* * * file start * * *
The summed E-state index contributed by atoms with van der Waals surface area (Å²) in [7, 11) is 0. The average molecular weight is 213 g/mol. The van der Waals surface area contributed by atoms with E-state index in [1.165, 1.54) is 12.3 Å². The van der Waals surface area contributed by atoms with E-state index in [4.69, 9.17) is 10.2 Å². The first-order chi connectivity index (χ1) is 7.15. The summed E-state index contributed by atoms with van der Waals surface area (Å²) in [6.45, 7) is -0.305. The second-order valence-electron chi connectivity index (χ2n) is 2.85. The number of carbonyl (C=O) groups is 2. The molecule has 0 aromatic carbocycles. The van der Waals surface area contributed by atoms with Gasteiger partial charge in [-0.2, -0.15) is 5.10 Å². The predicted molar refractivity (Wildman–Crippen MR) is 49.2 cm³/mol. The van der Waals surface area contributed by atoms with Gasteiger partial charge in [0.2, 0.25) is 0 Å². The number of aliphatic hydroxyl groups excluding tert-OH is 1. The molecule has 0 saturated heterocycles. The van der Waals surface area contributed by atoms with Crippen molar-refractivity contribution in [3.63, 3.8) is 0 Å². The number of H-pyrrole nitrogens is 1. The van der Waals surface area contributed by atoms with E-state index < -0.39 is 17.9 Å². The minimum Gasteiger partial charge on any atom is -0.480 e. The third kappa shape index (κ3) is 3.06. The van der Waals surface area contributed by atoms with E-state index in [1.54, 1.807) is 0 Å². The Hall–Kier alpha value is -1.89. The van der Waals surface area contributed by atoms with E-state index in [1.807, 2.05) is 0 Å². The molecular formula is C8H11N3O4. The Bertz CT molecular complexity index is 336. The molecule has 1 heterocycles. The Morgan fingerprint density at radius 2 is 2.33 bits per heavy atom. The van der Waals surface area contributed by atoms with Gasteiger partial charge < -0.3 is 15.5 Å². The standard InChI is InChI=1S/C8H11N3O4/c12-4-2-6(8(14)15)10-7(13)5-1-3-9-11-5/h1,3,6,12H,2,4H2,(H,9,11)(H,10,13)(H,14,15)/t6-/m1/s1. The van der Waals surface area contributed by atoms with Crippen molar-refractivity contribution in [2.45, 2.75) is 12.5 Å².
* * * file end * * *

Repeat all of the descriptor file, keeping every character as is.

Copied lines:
The summed E-state index contributed by atoms with van der Waals surface area (Å²) in [7, 11) is 0. The average molecular weight is 213 g/mol. The van der Waals surface area contributed by atoms with E-state index in [1.165, 1.54) is 12.3 Å². The van der Waals surface area contributed by atoms with E-state index in [4.69, 9.17) is 10.2 Å². The first-order chi connectivity index (χ1) is 7.15. The summed E-state index contributed by atoms with van der Waals surface area (Å²) in [6.45, 7) is -0.305. The second-order valence-electron chi connectivity index (χ2n) is 2.85. The number of carbonyl (C=O) groups is 2. The molecule has 0 aromatic carbocycles. The van der Waals surface area contributed by atoms with Gasteiger partial charge in [-0.2, -0.15) is 5.10 Å². The predicted molar refractivity (Wildman–Crippen MR) is 49.2 cm³/mol. The van der Waals surface area contributed by atoms with Gasteiger partial charge in [0.2, 0.25) is 0 Å². The number of aliphatic hydroxyl groups excluding tert-OH is 1. The molecule has 0 saturated heterocycles. The van der Waals surface area contributed by atoms with Crippen molar-refractivity contribution in [3.63, 3.8) is 0 Å². The number of H-pyrrole nitrogens is 1. The van der Waals surface area contributed by atoms with E-state index < -0.39 is 17.9 Å². The minimum Gasteiger partial charge on any atom is -0.480 e. The third kappa shape index (κ3) is 3.06. The van der Waals surface area contributed by atoms with E-state index in [1.54, 1.807) is 0 Å². The Hall–Kier alpha value is -1.89. The van der Waals surface area contributed by atoms with E-state index in [1.807, 2.05) is 0 Å². The molecular formula is C8H11N3O4. The Bertz CT molecular complexity index is 336. The molecule has 1 heterocycles. The Morgan fingerprint density at radius 2 is 2.33 bits per heavy atom. The van der Waals surface area contributed by atoms with Gasteiger partial charge < -0.3 is 15.5 Å². The standard InChI is InChI=1S/C8H11N3O4/c12-4-2-6(8(14)15)10-7(13)5-1-3-9-11-5/h1,3,6,12H,2,4H2,(H,9,11)(H,10,13)(H,14,15)/t6-/m1/s1. The van der Waals surface area contributed by atoms with Crippen molar-refractivity contribution in [2.45, 2.75) is 12.5 Å².